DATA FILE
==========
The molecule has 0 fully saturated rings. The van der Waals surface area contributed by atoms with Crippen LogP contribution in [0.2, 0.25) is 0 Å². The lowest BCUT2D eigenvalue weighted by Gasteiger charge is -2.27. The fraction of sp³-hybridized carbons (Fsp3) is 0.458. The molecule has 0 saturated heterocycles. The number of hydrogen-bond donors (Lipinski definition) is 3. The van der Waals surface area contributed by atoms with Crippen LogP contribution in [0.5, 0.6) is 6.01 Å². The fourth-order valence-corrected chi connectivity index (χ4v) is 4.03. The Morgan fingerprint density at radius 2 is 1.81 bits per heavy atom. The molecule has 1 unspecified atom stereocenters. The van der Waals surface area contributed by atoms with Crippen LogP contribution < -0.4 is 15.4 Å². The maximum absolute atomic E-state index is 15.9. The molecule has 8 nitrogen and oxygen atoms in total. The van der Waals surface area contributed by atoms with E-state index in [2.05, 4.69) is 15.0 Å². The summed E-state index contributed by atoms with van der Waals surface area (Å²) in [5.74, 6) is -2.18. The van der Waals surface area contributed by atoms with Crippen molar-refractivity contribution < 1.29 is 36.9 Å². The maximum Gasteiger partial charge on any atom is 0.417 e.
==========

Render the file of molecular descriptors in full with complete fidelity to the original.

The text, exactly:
The molecule has 0 fully saturated rings. The van der Waals surface area contributed by atoms with Crippen LogP contribution in [0.2, 0.25) is 0 Å². The lowest BCUT2D eigenvalue weighted by Gasteiger charge is -2.27. The fraction of sp³-hybridized carbons (Fsp3) is 0.458. The molecule has 0 saturated heterocycles. The number of hydrogen-bond donors (Lipinski definition) is 3. The van der Waals surface area contributed by atoms with Crippen LogP contribution in [0.5, 0.6) is 6.01 Å². The fourth-order valence-corrected chi connectivity index (χ4v) is 4.03. The Morgan fingerprint density at radius 2 is 1.81 bits per heavy atom. The molecule has 1 unspecified atom stereocenters. The van der Waals surface area contributed by atoms with Crippen LogP contribution < -0.4 is 15.4 Å². The maximum absolute atomic E-state index is 15.9. The molecule has 8 nitrogen and oxygen atoms in total. The van der Waals surface area contributed by atoms with E-state index in [2.05, 4.69) is 15.0 Å². The summed E-state index contributed by atoms with van der Waals surface area (Å²) in [5.74, 6) is -2.18. The van der Waals surface area contributed by atoms with Crippen molar-refractivity contribution < 1.29 is 36.9 Å². The maximum Gasteiger partial charge on any atom is 0.417 e.